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St Luke's Hospital - Oxford Good

The local authority has identified this service as suitable to care for people discharged from hospital with a positive coronavirus (COVID-19) test result. We have checked it meets the infection prevention and control standards we expect. Find out more about these checks

Reports


Review carried out on 9 September 2021

During a monthly review of our data

We carried out a review of the data available to us about St Luke's Hospital - Oxford on 9 September 2021. We have not found evidence that we need to carry out an inspection or reassess our rating at this stage.

This could change at any time if we receive new information. We will continue to monitor data about this service.

If you have concerns about St Luke's Hospital - Oxford, you can give feedback on this service.

Inspection carried out on 23 October 2020

During an inspection looking at part of the service

We found the following examples of good practice.

All visitors entering St Luke’s Hospital are screened for symptoms of acute respiratory infection before being allowed to enter the site. The area of the home which had been designated for COVID-19 positive people was physically separate from the rest of the service, with its own external entrance. On the approach to the area there was prominent signage and instructions explaining what people should do to ensure safety. The service had acquired computers and tablets to support people to maintain social contact with friends and relatives whilst they were isolating in the COVID-19 area of the service.

Staff wore fluid repellent surgical masks, gloves and apron when delivering personal care to all people. People have single occupancy rooms. Adaptions to the building and measures are in place to support staff to social distance during their planned breaks.

The use of PPE was in accordance with current government guidelines. The provider had ensured there were sperate areas for staff to change their PPE, one for the main service and another for the area of the service designated to care for people with COVID-19. There were ample supplies of hand sanitiser and PPE in both areas of the service.

The provider was putting in place appropriate signage to mark out separate areas of the COVID-19 positive area to ensure staff and people could reside there safely, which is in line with other practices within the service. The provider had put plans in placed to ensure that laundry from people with COVID-19 would be washed and laundered by an external agency to reduce the risk of cross contamination in the service’s own laundry facilities.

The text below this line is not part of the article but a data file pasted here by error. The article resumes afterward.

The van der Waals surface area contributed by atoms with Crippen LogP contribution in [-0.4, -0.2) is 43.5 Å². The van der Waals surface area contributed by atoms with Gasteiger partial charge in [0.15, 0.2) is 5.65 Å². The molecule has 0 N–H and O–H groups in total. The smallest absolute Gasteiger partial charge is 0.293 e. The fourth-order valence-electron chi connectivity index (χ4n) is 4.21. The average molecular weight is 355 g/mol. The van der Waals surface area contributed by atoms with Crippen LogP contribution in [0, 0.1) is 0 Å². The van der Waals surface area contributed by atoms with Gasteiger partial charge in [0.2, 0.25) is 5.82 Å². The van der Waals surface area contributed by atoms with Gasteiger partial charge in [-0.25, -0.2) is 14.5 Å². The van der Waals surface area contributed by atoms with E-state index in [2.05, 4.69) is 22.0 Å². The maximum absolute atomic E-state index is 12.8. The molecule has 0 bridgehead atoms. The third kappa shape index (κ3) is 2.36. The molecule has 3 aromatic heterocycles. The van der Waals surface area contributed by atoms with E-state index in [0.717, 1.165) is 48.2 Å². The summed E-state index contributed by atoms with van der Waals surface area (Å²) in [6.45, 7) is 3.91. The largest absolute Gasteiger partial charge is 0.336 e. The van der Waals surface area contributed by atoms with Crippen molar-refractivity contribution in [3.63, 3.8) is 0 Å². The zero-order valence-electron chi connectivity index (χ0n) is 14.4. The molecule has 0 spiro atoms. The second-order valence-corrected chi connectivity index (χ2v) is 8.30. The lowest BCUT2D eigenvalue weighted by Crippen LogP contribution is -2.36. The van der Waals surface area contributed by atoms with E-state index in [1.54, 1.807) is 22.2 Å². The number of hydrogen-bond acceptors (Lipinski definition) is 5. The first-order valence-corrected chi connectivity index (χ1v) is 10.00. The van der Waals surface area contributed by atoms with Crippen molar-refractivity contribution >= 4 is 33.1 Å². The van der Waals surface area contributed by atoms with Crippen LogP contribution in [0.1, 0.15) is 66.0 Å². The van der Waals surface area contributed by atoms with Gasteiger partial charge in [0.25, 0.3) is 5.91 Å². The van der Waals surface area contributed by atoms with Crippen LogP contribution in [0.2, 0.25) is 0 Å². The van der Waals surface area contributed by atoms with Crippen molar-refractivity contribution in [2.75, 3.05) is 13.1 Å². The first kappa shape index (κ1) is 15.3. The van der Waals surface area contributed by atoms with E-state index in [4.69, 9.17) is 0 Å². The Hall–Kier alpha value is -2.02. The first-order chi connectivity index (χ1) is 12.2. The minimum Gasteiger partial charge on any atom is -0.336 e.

Staff had received training from the external health professionals in the correct use of PPE. The provider had assessed the impact on staff and how working in the COVID positive area of the home may cause fear and anxiety.

We were assured that this service met good infection prevention and control guidelines as a designated care setting.

Further information is in the detailed findings below.

Inspection carried out on 26 August 2020

During an inspection looking at part of the service

About the service

St Luke's Hospital is a care home. It is registered to provide personal and nursing care

for up to 63 people across three separate wings, each of which has separate adapted facilities. At the time of our inspection 37 people were living at the service.

People’s experience of using this service and what we found

People living at St Luke’s Hospital received safe care from skilled and knowledgeable staff. Staff knew how to identify and report any concerns. The provider had safe recruitment and selection processes in place.

Risks to people's safety and well-being were managed through a risk management process. There were sufficient staff deployed to meet people's needs. Medicines were managed safely, and people received their medicines safely and as prescribed.